though the help to fight the Japs
was most needed. They called the
sudden upsurge which resulted from
the imprisonment of the leaders a
pro-Fascist movement and tried in
vain to suppress it. Now, after re-
leasing the laders, Britain talks of
national government, independence,
self-rule, without doing anything
about the viceroy's dictatorial powers,
without extending the franchise to
the entire population, and without
abolishing the commercial basis of
election. Their only argument is that
the Indians are not united; therefore,
the British do not give independence
to the Indians lest they fight among
themselves. Certainly we have our
political differences as the British
have among their Labourites, Con-
servatives, and Liberals. And these
differences are not religious as has
been demonstrated to the people here.
The fTct of our differences is not the
real reason for denying our country
to us. The reason lies elsewhere.
Look at Burma, vhaere all the'
political parties are united, but
there is still no freedom for the
Burmese people. They will remain
under the autocratic rule of the
Governor for at least three years.
There, the imperialists try to justi-

fy their rule by saying that the
people are not "sufficiently ad-
vanced" and that it is the mission
of the British to "lead them to self-
government" in 'due' course of time
-in other words: under any pre-
text, preserve 'what is our own'.
And that is the British Imperialist
line. If the national movement is
weak, as in Java, call it pro-Fascist
and -Fascist-inspired. If that doesn't
fit into the picture, as in India, say
that the people are not united. And
if that doesn't work, as in Burma, try
to offer some kind of constitutional
technically while keeping intact the
dictatorial powers of Governors and
on the other hand, proclaim aloud
that the people of the colony are
backward and it is the "white man's
burden" to drive them towards self-
government. And if even that doesn't
fit - then confuse the real issue and
directly or indirectly fight the pro-
gressives in the name of Communists
and Socialists. (This is for China and
the Philippines.) And it is here that
Lord Haw Haw and John Amery,
though hanged, shake hands with
these imperialists.
But let them know that these
very people, who fought the Japs
when their 'protectors' had turned
their tails, are going to fight their
enslavers once more. Let them know
that the sleeper awakes.
-S. D. Mehta
Slap at DAR
SENIORS of the Crosby High School
' atWaterbury, Conn., have voted
to reject the annual Good Citizenship
Pilgrimage Award of the Daughters
of the American Revolution . . . The
reason given by the spokesman of the
Waterbury students for their rejec-
tion of the scholarship is that they
"just didn't think it was feasible to
name a candidate for a good citizen-
ship award sponsored by an organiza-
tion that refused Negro musicians
permission to use Constitution Hall
for concerts."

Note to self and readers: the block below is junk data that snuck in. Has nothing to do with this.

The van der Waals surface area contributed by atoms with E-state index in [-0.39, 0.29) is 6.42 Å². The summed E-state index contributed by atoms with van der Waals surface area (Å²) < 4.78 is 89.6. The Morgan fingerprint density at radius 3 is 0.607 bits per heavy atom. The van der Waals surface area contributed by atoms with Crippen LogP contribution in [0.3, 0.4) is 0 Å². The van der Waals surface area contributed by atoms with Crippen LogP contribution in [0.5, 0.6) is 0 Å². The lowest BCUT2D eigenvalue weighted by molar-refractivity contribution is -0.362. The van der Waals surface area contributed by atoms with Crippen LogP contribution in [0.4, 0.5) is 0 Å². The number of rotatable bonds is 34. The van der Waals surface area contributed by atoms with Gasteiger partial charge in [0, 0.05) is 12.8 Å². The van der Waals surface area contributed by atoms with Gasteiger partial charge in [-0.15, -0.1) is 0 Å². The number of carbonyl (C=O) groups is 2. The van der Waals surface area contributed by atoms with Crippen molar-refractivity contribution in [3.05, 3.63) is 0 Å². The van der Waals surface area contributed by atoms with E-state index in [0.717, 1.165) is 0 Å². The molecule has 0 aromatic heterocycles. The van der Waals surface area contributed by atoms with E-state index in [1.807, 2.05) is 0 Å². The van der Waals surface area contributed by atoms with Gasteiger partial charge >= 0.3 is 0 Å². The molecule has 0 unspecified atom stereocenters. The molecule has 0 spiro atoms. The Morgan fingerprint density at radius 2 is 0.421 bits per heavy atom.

The point is honorably taken...
The ladies of the D. A. R. are re-
sponsible for many good works. In
this case, catering to an unworthy
and unpatriotic prejudice, they
have made a mistake which will
haunt them until it is corrected.
-New York Times, Jan. 16


Attention, Dime Daily Salesmen:
Here are your instructions for the sale of the special March of Dimes
Daily today.
March of Dime Dailies will be sold from 8 a.m. to 4 p.m.
Those coeds who have signed to sell from 8 a.m. to 9 p.m. should report
to the Student Publications Bldg., 420 Maynard, before 7:45 a.m. to pick
up their supply of March of Dime Dailies and buckets for coins.
All other salesmen should report directly to their assigned posts promptly
at their scheduled times. No salesman is to leave her post until someone
comes to take her place. Materials are to be turned over to each succeeding
salesman. The last salesman leaving the post at 4 p.m. should bring his
remaining papers and receipts to the Student Publications Bldg.
Periodic collections of receipts will be made by the March of Dimes com-
mittee. Paper stocks will also be replenished at that time.
Any questions or difficulties should be reported immediately to the Dime
Daily desk at The Daily, phone 2-3241.
March of Dimes posts will be staffed by the following groups:
Center of Diagonal: Kappa Kappa Gamma
Engineering Arch: Chi Omega
Behind Main Library: Collegiate Sorosis
Romance Language: Kappa Delta
Alumni Hall: Gamma Phi Beta
Union Steps: Newberry Residence
Arcade on State St.: Delta Gamma
North Entrance to Angell Hall: Geddes House
Corner of N. University and State: Alpha Phi
Corner of South and East University: Stockwell Hall

Pop wrote to the radio station
I for tickets to the Quiz Show.

By Crockett Johnson;

As I see it, not only will the prize
money be mine to lavish on my movieH

It's common knowledge that we have progressed
beyond Emerson's quaint dictum about man and




Back to Top

© 2021 Regents of the University of Michigan